The Society for Social Work and Research

2014 Annual Conference

January 15-19, 2014 I Grand Hyatt San Antonio I San Antonio, TX

Using Simulation Models and Ethnography to Understand Changing Livelihoods Among Samburu Pastoralists

Sunday, January 19, 2014: 9:15 AM
HBG Convention Center, Room 103A Street Level (San Antonio, TX)
* noted as presenting author
Carolyn K. Lesorogol, PhD, Associate Professor, Washington University in Saint Louis, St. Louis, MO
Randall Boone, PhD, Associate Professor, Colorado State University, Fort Collins, CO
Background and Purpose. African pastoral livestock systems are adapted to the semi-arid conditions in which they exist, enabling people to survive in harsh, risky environments. During the 20th century, government policies altered pastoral livelihood systems, reducing access to grazing land and critical resources by limiting mobility and creating national parks and forests. In Kenya, adjudication of land rights established a patchwork of land tenure including state-owned land, group-owned land, and private land. This study is part of a long-term research project investigating processes and outcomes of changes in land rights and use on pastoral livelihoods at household and community level. We use computer simulation models of the physical environment and households combined with ethnographic interviews and observations to understand how emerging rules of land use translate into environmental and household impacts. Specifically, we aim to understand how privatizing communal land alters land use rules and practices and what effects these changes have on household and environmental well-being.

Methods. We used ecological (rainfall, soils, vegetation, etc.) and household survey data (n=160) collected from two study communities in Samburu County, Kenya, to construct a computer simulation model of the environment (SAVANNA) and an agent-based model of household behavior (DECUMA). In-depth interviews (n=30) focused on existing and emerging land use rules and practices on private and communal land. Once the models were built, 20-year scenarios were run based on manipulations of variables in the model to simulate the new land use rules and practices observed in the communities. We also held discussions with community members to elicit scenarios that they would like to see modeled. Eight scenarios have been developed including land fragmentation, increased cultivation, changing veterinary care, and improved goat production. Here, we present results from two scenarios—the impact of land fragmentation and increases in cultivation.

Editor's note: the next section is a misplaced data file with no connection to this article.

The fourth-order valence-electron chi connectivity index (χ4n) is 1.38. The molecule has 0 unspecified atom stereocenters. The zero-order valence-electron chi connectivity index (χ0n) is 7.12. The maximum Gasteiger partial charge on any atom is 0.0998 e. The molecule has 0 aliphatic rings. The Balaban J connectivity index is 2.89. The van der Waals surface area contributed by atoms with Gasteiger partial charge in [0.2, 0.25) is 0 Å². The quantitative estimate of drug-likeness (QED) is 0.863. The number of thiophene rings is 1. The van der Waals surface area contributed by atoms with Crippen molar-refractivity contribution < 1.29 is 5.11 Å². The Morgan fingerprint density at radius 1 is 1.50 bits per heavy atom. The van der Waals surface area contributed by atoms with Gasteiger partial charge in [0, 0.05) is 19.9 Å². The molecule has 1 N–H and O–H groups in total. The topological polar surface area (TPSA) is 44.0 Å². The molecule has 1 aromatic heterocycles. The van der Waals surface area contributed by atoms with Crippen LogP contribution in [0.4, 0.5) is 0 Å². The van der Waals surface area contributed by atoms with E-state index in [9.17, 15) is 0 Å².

Results. Our interviews and observations indicate conflicting visions of the future among our participants, particularly those owning private land. Older and wealthier pastoralists want to continue extensive pastoralism with large herds, requiring access to large tracts of land. Others, often those who own fewer livestock and have more formal education, want to combine cultivation with fewer livestock and utilize only their private land, prohibiting access to others.

The simulation model of land fragmentation shows that reducing access to grazing land reduces livestock numbers over time. As grazing orbits reduce in size, numbers of livestock owned by households go down.  The simulation model of increasing crop cultivation shows increased income from crop sales and more energy available to households from consuming crops. In this scenario, more cultivation leads to increases in household livestock holdings because livestock sales decline and more are purchased using income from crop sales.

Conclusions and Implications. Combining the scenarios suggests contradictory possibilities. Increasing cultivation reduces access to pasture leading to reduction in livestock numbers over time, while increasing income from crops potentially increases household livestock holdings through purchase. Actual outcomes depend on household decision-making regarding investments in livestock and cultivation. Models may inform such decisions by illustrating likely outcomes under different conditions.